"However, it is quite possible that such a low radiation dose (less than one millirem over 50 years) may not be capable of causing cancer in a person."

And that does it. That type of statement from NASA pretty well proves that NASA doesn't believe in low level radiation damage, which is WHY they would be so mean as to design the RTG's actually to incinerate.

So arguing about the way NASA has designed the RTGs can establish several important things:

Cassini is not the big picture, nuclear power is the big picture. So dividing the Cassini battle into two fronts is not so bad if the end result is a bigger victory, namely forcing NASA to accept the fact that LOW LEVELS OF RADIATION KILLS PEOPLE. I have pretty well proven, I think, time and again, and most recently in the answer to Murrill, that NASA denies this fact. Forcing them to accept it will mean they will have to redo the EIS completely, and properly, and that, I hope, will change everything. I do not think NASA would launch if they were forced to present realistic numbers on what Cassini can do, and that's what the RTG argument is basically all about.

That, and not simply stopping Cassini, is the real goal. We are environmentalists who care about the planet, are we not? Nuclear power kills. Not just potentially in Cassini, but in Russian sub bases, in foreign nuclear power plants, many of which are run far less safely than ours, and in our own as well. Nuclear weapons kill even when they aren't used. And nuclear powerpacks are especially unsafe in space. Space is not a solution to nuclear pollution. Upper-atmosphere dilution is not a solution to nuclear pollution.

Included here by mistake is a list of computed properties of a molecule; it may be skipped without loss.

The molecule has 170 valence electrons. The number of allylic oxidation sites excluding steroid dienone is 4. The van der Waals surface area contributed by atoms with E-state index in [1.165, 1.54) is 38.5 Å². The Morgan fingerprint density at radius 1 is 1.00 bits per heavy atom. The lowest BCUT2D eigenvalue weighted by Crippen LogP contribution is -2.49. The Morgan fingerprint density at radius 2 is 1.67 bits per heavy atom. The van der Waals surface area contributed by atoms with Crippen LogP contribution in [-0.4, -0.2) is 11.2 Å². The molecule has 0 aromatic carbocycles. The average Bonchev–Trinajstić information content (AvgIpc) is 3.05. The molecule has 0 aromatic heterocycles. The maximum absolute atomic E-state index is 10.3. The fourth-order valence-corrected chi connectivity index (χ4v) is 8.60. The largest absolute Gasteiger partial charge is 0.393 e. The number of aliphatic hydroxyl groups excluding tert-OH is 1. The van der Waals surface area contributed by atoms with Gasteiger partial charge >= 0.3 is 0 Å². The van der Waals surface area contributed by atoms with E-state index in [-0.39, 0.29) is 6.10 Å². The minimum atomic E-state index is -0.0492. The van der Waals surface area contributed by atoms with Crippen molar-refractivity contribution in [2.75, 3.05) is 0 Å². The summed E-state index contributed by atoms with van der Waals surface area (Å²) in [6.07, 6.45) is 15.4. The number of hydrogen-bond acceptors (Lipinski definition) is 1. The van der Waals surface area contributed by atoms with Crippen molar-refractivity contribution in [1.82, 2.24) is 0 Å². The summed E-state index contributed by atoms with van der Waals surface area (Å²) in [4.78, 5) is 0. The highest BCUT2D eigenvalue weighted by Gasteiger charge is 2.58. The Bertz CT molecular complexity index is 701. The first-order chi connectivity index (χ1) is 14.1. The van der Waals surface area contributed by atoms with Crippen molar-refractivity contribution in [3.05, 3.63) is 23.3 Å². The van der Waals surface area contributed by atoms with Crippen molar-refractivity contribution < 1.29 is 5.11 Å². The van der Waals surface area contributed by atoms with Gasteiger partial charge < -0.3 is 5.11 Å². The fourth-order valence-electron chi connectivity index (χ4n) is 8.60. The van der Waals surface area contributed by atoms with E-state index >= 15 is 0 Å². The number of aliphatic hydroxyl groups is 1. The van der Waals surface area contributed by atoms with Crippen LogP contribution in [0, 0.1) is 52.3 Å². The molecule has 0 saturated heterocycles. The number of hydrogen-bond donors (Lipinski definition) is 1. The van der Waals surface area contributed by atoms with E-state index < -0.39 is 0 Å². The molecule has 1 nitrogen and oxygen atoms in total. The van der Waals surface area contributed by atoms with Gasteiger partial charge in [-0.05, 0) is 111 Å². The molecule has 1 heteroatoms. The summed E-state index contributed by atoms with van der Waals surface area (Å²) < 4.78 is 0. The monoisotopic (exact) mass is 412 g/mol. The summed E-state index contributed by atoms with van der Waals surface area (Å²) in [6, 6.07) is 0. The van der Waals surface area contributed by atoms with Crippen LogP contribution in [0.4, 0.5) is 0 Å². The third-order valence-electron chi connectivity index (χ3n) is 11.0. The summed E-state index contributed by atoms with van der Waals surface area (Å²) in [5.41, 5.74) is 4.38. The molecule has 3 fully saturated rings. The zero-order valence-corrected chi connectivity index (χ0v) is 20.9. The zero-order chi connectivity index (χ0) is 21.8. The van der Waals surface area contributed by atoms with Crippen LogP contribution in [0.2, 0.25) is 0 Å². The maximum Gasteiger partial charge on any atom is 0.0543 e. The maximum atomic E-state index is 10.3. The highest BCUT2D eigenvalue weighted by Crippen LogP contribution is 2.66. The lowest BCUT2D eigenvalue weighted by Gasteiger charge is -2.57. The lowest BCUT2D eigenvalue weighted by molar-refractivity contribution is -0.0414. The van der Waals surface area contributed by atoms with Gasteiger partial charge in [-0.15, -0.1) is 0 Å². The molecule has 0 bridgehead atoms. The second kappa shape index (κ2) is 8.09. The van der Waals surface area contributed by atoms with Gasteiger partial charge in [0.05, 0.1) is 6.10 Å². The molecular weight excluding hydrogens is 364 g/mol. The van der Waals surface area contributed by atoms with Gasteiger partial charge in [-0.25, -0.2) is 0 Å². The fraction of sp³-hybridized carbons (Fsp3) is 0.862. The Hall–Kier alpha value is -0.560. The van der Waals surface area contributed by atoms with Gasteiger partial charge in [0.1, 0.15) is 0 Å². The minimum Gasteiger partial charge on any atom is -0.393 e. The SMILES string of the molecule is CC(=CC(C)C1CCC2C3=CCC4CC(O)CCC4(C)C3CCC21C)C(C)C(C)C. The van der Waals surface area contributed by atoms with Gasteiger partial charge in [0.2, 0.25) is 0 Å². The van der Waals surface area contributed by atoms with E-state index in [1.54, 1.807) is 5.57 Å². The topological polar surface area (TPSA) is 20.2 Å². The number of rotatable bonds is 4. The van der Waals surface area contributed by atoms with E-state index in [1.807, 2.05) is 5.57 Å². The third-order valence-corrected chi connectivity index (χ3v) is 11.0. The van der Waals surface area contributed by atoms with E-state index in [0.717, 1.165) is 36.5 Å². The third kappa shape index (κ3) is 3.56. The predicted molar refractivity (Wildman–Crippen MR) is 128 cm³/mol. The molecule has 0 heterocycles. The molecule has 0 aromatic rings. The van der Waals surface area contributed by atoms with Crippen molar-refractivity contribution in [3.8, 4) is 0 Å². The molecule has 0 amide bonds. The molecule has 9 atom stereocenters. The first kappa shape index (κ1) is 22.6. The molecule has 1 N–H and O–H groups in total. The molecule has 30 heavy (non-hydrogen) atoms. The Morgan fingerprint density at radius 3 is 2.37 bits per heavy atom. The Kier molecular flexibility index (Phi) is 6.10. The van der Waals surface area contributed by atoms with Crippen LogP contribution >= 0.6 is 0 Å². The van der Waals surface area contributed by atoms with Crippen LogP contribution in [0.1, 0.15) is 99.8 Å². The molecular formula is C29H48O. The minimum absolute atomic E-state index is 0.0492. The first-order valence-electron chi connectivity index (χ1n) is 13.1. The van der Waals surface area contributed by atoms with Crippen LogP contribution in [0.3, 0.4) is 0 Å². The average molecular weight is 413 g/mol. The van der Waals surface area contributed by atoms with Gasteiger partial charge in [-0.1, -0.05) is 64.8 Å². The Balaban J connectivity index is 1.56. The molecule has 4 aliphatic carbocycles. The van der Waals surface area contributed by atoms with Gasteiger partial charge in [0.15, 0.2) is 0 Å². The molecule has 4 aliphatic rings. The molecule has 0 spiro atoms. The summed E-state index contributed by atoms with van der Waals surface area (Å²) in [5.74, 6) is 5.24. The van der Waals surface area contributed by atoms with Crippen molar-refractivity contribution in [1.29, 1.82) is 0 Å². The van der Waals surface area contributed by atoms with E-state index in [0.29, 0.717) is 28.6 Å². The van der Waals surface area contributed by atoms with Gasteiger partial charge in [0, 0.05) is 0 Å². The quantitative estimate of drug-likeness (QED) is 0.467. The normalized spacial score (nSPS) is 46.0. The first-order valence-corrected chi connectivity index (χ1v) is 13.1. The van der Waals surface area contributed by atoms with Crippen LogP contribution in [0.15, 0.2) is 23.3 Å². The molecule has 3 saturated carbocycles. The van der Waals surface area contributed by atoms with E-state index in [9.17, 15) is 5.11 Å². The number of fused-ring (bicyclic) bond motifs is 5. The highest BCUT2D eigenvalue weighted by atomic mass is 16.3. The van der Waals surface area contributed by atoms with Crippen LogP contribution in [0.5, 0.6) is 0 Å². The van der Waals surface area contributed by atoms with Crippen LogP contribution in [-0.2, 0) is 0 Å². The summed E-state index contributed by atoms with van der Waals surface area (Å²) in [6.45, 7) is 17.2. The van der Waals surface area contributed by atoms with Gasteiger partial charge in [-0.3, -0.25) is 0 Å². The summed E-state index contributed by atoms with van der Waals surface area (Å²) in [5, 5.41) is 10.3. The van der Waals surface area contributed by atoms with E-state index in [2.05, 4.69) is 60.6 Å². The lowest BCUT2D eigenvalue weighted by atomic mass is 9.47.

It's time to end the nuclear nightmare. Starting with stopping Cassini. Putting away the weapons. Closing down the plants. Not making more of this awful stuff (plutonium). No more mining it out of the ground (uranium).

Make no mistake about it, this is not a battle against Cassini. This is a battle against nuclear energy, not space exploration. This is a battle against proven bad technology, not technology in general. Certainly it is not a battle against the many wonderful things that HAVE come out of NASA and the many wonderful people that work there.

This is not the luddites against the scientists. (Maybe it is, but in that case, I'd say we are the scientists!) This is reason against inertia. I certainly believe this is right against might.